United States District Court, E.D. Missouri, Eastern Division
MICHAEL D. HOLLINGSWORTH, Plaintiff,
ACUMEN I.T., LLC, Defendant.
STEPHEN N. LIMBAUGH, Jr., District Judge.
Plaintiff, pro se, brought this wrongful termination and unpaid wages lawsuit against his former employer, defendant Acumen I.T., LLC, in the Cicuit Court of St. Louis County, Missouri. Defendant removed to this Court based on diversity jurisdiction and has now moved to dismiss based on either lack of personal jurisdiction or failure to state a claim. (#5.) Plaintiff has not responded, and the time for doing so has now passed.
Plaintiff alleges that he applied for employment with the defendant through an employment agency specializing in candidates whose background is "primary and the consulting of Microsoft Dynamics GP application." Plaintiff interviewed with defendant's president and COO, Toby Stansell, and engaged in negotiation regarding defendant's hiring of plaintiff. The plaintiff and Mr. Stansell exchanged numerous emails, and, in one of those email exchanges, plaintiff disclosed to Mr. Stansell his minority ownership of a company called CDM Associates, LLC. Plaintiff signed an employment agreement with defendant. Plaintiff alleges that less than a week after he started, Mr. Stansell questioned plaintiff regarding his ownership interest in CDM and "without warning terminated" his employment on Tuesday, August 9. Plaintiff alleges he did not receive any compensation on the day of his dismissal. Further, plaintiff alleges he turned down another lucrative job offer at a competitor in order to take the job with Acumen, but the other job was not available by the time Acumen terminated his employment. Plaintiff alleges he "did not receive any monies relating to final payment until after August 30, 2013" and that he is still owed money. Plaintiff filed his complaint on June 24, 2014, and it has two counts: Count I is for wrongful termination, and Count II is for unpaid final wages. Defendant removed to this Court and filed a motion to dismiss.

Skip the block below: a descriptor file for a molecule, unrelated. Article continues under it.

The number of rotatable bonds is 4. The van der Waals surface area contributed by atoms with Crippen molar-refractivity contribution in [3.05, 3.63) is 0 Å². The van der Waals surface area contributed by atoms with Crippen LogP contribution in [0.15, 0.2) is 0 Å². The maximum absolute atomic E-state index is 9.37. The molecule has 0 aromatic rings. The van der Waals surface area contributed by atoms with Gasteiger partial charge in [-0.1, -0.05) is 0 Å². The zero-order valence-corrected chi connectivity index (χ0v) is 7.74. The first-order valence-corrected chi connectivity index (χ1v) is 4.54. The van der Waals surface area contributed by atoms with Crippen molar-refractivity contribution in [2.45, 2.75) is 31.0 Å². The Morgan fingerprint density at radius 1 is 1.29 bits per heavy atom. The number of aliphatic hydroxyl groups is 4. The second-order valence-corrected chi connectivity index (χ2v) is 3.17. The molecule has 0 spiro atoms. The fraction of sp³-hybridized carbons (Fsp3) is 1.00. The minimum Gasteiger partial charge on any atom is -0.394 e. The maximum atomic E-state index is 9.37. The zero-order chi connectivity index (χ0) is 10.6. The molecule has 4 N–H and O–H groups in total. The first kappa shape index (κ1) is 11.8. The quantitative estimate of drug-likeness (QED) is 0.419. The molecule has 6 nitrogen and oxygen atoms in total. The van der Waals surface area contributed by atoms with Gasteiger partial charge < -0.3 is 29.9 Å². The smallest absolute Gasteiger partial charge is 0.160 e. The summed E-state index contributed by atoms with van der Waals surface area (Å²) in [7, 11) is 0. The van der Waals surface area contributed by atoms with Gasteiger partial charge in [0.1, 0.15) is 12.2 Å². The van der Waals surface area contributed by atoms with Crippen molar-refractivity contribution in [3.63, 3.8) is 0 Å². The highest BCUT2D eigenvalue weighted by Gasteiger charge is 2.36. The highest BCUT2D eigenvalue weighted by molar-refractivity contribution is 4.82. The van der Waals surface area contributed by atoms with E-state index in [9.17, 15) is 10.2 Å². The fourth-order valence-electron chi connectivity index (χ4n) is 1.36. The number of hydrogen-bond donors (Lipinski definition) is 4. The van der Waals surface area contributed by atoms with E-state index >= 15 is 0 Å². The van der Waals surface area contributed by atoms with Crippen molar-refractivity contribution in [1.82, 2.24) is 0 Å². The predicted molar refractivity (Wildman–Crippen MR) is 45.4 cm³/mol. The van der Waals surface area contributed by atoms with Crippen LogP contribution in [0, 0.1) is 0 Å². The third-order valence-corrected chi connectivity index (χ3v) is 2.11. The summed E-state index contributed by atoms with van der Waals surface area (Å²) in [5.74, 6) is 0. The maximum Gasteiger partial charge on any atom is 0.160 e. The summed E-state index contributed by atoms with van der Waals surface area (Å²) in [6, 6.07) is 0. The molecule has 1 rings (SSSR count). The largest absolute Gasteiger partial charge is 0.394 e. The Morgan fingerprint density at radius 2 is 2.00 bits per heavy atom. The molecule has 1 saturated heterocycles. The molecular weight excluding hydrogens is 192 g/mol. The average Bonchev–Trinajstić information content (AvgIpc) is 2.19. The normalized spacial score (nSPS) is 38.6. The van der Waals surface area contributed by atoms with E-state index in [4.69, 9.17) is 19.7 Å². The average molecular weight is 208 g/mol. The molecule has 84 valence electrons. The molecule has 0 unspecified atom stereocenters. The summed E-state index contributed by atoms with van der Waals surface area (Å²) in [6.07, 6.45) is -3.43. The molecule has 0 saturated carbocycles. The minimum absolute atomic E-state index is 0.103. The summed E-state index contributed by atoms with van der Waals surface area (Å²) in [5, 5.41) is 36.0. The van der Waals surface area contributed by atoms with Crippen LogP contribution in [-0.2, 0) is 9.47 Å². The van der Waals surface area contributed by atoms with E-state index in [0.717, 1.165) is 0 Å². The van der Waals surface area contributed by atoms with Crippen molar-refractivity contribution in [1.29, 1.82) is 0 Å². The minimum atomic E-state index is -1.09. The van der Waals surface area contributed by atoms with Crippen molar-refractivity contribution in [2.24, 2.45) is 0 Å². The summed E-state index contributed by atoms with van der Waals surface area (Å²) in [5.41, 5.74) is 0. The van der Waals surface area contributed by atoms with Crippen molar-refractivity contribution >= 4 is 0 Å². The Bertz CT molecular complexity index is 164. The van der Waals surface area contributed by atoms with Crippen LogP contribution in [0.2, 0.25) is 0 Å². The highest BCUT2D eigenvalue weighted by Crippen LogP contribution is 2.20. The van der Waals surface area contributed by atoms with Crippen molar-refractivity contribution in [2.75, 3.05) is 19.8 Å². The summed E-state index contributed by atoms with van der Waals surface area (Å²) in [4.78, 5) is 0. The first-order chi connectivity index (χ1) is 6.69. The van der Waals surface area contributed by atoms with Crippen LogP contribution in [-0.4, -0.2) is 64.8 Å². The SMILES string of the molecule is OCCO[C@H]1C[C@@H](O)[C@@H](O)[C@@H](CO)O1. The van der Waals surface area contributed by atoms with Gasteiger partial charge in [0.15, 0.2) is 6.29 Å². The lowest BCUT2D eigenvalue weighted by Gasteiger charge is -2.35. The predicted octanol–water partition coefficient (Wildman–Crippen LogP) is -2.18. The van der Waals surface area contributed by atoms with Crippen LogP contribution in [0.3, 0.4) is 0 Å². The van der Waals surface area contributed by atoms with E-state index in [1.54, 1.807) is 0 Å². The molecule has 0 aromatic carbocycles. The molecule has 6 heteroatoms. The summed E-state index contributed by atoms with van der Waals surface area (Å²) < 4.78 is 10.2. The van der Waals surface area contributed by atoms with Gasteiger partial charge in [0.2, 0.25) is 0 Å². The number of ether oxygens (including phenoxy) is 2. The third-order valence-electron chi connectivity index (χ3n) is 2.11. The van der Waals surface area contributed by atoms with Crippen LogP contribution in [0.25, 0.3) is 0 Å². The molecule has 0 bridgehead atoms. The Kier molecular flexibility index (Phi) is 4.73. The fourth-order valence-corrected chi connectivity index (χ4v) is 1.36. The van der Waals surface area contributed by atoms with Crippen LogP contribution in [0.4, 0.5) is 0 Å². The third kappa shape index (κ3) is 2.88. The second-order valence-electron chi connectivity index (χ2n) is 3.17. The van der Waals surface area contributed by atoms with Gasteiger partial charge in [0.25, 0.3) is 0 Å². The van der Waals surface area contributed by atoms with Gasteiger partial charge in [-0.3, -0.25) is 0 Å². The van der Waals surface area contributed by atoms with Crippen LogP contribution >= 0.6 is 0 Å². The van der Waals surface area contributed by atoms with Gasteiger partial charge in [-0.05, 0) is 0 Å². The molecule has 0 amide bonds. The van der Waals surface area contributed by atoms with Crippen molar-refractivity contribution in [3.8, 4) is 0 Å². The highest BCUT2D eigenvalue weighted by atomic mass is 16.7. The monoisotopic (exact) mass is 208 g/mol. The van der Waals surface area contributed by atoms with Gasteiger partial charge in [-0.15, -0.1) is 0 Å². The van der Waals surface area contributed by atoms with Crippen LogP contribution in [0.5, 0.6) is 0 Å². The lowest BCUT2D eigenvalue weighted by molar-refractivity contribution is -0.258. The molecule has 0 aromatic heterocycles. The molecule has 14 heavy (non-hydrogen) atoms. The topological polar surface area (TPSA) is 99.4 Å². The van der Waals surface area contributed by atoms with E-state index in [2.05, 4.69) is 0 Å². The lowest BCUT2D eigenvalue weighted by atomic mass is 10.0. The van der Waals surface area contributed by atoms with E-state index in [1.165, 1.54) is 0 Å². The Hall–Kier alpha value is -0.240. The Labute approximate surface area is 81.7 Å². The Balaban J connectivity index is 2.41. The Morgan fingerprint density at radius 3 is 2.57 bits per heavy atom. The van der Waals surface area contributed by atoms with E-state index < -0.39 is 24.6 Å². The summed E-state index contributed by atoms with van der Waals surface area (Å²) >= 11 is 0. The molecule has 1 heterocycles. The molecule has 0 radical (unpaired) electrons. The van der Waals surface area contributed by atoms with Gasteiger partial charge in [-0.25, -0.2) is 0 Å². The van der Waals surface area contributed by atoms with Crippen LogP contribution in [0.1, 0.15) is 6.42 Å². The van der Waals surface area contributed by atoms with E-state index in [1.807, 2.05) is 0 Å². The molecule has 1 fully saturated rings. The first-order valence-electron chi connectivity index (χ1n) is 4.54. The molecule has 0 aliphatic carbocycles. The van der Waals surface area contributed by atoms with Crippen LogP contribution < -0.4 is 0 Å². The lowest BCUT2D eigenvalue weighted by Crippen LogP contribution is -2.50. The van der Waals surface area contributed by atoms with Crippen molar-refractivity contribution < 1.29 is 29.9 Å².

II. Legal Standard
In a diversity action such as this one, the Court "may assume jurisdiction over the nonresident defendants only to the extent permitted by the long-arm statute of the forum state and by the Due Process Clause." Romak USA, Inc. v. Rich, 384 F.3d 979, 984 (8th Cir. 2004).
To survive a motion to dismiss for lack of personal jurisdiction, the non-moving party need only make a prima facie showing of jurisdiction; that is, the "plaintiff must state sufficient facts in the complaint to support a reasonable inference that defendants may be subjected to jurisdiction in the forum state." Steinbuch v. Cutler, 518 F.3d 580, 585 (8th Cir. 2008).
The Eight Circuit employs a five-factor test in determining whether personal jurisdiction exists, giving "significant weight" to the first three factors: (1) the nature and quality of defendant's contacts with Missouri; (2) the quantity of such contacts; (3) the relation of the cause of action to the contacts; (4) the interest of Missouri in providing a forum for its residents; and (5) the convenience of the parties. Romak USA, Inc., 384 F.3d at 984 (quoting Dever v. Hentzen Coatings, Inc., 380 F.3d 1070, 1073 (8th Cir. 2004)).